I'm starting to think about fall vegies - can you grow beets and carrots in 511, or will the texture of the mix deform the shape of the vegie?
Should grow just fine.
The 5-1-1 is much looser than the typical garden soil, so I can't imagine any deformation
occuring. I think you'll want to use deep pots.
I recently started reading ROOT DEVELOPMENT OF VEGETABLE CROPS by WEAVER and BRUNER 1927. The hand-drawn charts showing root depth and spread for certain ground-planted vegetables are as beautiful as they are informative.
I am also reading other more modern web based resources about vegetable root depths and container gardening and looking at my results here in year one of container gardening on raised tables.
Disclaimer: I am only recently experimenting with 5-1-1 so I have little to report on that factor other than the fact that I did use 5-1-1 to rescue a tomato plant that had the misfortune of being transplanted to a "Georgia clay bowl" with almost no drainage. My purpose of joining this post is to discuss the limiting factor of container depth on vegetables. Better soil, drainage, fertilizer, watering practices, light etc. will all help plant health -- I love the picture and discussion about limiting factors here: http://forums2.gardenweb.com/forums/load/contain/msg0921071615772.html -- but if the container depth is too shallow for the particluar plant it will suffer and the other factors will only be able to help so much.
So back to depth and veggies... lettuce and herbs like basil seem to do OK at 8 - 12". I have several 3' x 2' x 9" containers and my lettuce did well and basil did very well. My watermelon flopped. Canteloupe / Muskmelon... I got maybe three tiny but tasty melons. Cherry tomatoes did OK but I expected more. Beefstake tomatoes... yields have been poor but I'm getting some. Eggplant... doing better now that I've thinned them and moved some to other deeper containers but still no fruit; flowers are dropping; I have changed fertilizer and they are looking much better, we'll see how it goes.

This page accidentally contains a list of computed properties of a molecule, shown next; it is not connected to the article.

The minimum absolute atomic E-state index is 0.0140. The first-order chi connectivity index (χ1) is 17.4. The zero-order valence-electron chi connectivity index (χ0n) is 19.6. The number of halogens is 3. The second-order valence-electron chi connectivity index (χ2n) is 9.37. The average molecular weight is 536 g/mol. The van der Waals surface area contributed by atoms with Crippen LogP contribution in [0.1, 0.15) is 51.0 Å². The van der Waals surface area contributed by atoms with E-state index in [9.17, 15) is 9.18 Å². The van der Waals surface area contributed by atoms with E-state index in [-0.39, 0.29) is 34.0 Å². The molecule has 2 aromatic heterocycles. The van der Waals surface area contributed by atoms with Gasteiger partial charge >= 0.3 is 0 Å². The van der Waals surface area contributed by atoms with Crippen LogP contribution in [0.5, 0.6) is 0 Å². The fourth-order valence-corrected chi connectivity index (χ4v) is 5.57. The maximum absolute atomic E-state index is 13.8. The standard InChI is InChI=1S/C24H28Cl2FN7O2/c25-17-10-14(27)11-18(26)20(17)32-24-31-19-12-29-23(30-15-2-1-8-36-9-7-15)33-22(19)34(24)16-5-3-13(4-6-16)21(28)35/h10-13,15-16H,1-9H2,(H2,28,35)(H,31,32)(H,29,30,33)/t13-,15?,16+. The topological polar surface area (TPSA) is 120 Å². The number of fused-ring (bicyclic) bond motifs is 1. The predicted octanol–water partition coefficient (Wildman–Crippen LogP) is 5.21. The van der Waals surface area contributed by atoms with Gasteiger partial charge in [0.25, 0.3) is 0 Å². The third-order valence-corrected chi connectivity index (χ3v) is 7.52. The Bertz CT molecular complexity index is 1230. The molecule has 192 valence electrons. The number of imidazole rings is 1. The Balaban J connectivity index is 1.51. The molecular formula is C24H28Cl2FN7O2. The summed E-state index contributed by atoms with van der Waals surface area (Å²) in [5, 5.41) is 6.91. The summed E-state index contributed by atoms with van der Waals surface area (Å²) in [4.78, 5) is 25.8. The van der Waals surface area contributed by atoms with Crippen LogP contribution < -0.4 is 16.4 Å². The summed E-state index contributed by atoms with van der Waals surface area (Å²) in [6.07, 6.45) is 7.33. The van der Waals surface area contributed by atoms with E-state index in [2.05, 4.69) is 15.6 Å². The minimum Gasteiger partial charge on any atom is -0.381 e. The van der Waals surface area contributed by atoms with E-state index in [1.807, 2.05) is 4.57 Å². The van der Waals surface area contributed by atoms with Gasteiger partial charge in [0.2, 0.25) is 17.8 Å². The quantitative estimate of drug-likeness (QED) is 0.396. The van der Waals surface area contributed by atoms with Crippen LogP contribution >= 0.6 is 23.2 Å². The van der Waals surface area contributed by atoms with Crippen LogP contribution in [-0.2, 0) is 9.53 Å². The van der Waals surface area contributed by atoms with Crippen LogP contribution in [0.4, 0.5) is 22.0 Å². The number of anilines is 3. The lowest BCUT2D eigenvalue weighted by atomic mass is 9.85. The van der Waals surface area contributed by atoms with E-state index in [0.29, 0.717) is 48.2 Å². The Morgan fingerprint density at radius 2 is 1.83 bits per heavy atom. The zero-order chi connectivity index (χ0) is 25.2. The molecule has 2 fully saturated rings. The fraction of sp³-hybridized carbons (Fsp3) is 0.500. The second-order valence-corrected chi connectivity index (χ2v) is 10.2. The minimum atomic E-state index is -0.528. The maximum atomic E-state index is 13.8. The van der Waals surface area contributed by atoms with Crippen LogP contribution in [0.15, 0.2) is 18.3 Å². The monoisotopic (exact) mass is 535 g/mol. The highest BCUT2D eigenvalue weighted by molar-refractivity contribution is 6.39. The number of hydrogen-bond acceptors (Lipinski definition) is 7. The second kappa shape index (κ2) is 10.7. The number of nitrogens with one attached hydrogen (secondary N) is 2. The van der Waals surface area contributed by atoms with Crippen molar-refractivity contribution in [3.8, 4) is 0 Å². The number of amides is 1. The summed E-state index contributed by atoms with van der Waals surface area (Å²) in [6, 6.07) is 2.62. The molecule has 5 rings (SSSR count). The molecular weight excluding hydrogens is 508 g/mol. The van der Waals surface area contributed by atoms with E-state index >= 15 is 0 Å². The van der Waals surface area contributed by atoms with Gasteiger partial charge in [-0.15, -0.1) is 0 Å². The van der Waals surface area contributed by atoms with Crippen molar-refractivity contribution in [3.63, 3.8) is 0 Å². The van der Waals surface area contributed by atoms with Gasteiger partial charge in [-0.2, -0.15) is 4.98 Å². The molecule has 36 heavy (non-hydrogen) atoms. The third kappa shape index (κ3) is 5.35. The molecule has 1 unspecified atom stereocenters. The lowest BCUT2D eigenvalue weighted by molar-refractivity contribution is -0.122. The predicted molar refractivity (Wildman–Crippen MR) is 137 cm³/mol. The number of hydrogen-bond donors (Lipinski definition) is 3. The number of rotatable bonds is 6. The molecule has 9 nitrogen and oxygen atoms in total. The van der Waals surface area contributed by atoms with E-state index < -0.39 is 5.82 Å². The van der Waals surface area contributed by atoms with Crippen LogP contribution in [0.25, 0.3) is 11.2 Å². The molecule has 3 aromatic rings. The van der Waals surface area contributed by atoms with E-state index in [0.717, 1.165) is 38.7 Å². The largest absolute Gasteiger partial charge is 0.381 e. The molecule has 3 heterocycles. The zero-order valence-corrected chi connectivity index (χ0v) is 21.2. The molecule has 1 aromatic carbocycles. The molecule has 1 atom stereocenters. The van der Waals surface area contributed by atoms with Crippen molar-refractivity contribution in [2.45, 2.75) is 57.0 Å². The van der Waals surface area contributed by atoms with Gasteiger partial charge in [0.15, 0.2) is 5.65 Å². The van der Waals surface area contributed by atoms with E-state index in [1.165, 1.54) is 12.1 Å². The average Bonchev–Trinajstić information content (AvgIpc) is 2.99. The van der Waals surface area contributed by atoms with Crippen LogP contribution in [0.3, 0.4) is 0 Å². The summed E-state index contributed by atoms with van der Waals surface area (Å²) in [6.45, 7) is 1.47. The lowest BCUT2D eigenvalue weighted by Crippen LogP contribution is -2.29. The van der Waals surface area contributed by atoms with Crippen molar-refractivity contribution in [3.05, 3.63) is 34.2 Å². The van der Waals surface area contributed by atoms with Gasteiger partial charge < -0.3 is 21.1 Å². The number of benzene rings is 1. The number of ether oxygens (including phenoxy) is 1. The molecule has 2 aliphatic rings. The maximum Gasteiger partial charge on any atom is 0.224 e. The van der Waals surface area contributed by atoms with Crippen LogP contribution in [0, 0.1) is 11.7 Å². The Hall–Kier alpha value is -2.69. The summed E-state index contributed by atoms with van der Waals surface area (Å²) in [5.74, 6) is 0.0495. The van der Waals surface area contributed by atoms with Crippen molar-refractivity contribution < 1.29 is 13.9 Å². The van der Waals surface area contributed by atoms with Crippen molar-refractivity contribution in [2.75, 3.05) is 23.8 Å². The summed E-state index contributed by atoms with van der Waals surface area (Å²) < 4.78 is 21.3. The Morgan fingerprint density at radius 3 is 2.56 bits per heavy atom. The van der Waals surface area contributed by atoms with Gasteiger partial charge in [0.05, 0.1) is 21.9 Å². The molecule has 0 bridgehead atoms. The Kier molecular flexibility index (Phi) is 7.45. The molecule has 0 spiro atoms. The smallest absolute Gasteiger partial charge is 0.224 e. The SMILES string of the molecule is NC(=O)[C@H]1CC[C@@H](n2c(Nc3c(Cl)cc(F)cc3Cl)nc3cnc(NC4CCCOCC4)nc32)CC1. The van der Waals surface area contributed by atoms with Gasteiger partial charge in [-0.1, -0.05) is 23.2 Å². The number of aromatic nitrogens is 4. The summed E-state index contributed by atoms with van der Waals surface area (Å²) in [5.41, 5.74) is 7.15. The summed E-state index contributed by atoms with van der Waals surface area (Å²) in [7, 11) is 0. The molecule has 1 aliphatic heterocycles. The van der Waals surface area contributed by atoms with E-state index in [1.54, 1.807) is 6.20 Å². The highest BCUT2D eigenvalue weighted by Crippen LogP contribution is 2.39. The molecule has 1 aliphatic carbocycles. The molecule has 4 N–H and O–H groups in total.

My carrots and beets which the original poster inquired about have not done well at all in their 3' x 2' x 9" containers. According to WEAVER and BRUNER mature beets can go as deep as 11 feet at the tap root and 2 - 4 feet around the beet will root and then go down up to to 6 feet. Well, so much for my 3' x 2' x 9" container producing a good beet yield; indeed they look puny today and I planted them 3 months ago. Too many in one container, too - I forgot that each "seed" is really a cluster of seeds and I should have thinned. In any case my 9" deep container probably has little chance of success.
In my 18" containers I am having success with Yukon Gold potatoes, slice cucumbers, and Ace VF 55 tomatoes although the tomatoes I transplated to the ground for comparison's sake are doing even better. I have to bend over to tend to them which defeats my purpose of building a raised container garden but I wanted to compare the results.
For my fall crops I am going with more 18" containers and even deeper if I can find them but I do need to remember that I will have to put dirt into them and take dirt out of them. My whole set up is geared towards minimizing the need to bend my back. I may well build some deeper containers with doors for thrashing soil; should be great for potatoes, e.g.
My 9" containers will be for lettuce and herbs next year and I'm not sure what else just yet.
Here is a link that might be useful: Beet root diagrams and discussion from 1927 book
FWIW, I had a left over pot and some 511, and grew some radishes. It worked fine. I'm tempted to try carrots. They'd probably be huge since roots move so easily through 511.